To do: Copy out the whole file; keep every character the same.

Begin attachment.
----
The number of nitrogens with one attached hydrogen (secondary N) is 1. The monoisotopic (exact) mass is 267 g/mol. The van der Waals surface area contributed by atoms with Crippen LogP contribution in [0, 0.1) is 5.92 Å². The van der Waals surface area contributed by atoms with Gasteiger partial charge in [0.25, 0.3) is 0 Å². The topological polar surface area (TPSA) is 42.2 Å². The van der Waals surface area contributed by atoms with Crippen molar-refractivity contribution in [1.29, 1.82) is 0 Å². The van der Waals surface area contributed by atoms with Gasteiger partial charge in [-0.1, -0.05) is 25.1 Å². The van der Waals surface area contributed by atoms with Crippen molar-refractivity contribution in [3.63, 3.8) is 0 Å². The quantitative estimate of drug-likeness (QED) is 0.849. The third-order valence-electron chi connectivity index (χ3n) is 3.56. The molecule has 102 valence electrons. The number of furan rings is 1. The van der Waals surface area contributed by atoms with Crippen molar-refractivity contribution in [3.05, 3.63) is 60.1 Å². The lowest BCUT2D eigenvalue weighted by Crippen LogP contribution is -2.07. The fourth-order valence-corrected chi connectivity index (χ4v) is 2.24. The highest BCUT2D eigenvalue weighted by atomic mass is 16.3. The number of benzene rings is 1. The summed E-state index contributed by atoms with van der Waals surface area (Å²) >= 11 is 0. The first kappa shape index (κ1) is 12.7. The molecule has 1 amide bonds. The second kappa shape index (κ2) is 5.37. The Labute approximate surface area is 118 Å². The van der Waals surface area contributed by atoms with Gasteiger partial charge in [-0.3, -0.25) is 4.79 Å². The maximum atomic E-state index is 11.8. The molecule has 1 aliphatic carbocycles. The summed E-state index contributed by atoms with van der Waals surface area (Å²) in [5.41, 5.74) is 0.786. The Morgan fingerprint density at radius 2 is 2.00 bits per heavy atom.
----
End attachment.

The number of nitrogens with one attached hydrogen (secondary N) is 1. The monoisotopic (exact) mass is 267 g/mol. The van der Waals surface area contributed by atoms with Crippen LogP contribution in [0, 0.1) is 5.92 Å². The van der Waals surface area contributed by atoms with Gasteiger partial charge in [0.25, 0.3) is 0 Å². The topological polar surface area (TPSA) is 42.2 Å². The van der Waals surface area contributed by atoms with Crippen molar-refractivity contribution in [1.29, 1.82) is 0 Å². The van der Waals surface area contributed by atoms with Gasteiger partial charge in [-0.1, -0.05) is 25.1 Å². The van der Waals surface area contributed by atoms with Crippen molar-refractivity contribution in [3.63, 3.8) is 0 Å². The quantitative estimate of drug-likeness (QED) is 0.849. The third-order valence-electron chi connectivity index (χ3n) is 3.56. The molecule has 102 valence electrons. The number of furan rings is 1. The van der Waals surface area contributed by atoms with Crippen molar-refractivity contribution in [3.05, 3.63) is 60.1 Å². The lowest BCUT2D eigenvalue weighted by Crippen LogP contribution is -2.07. The fourth-order valence-corrected chi connectivity index (χ4v) is 2.24. The highest BCUT2D eigenvalue weighted by atomic mass is 16.3. The number of benzene rings is 1. The summed E-state index contributed by atoms with van der Waals surface area (Å²) >= 11 is 0. The first kappa shape index (κ1) is 12.7. The molecule has 1 amide bonds. The second kappa shape index (κ2) is 5.37. The Labute approximate surface area is 118 Å². The van der Waals surface area contributed by atoms with Gasteiger partial charge in [-0.3, -0.25) is 4.79 Å². The maximum atomic E-state index is 11.8. The molecule has 1 aliphatic carbocycles. The summed E-state index contributed by atoms with van der Waals surface area (Å²) in [5.41, 5.74) is 0.786. The Morgan fingerprint density at radius 2 is 2.00 bits per heavy atom.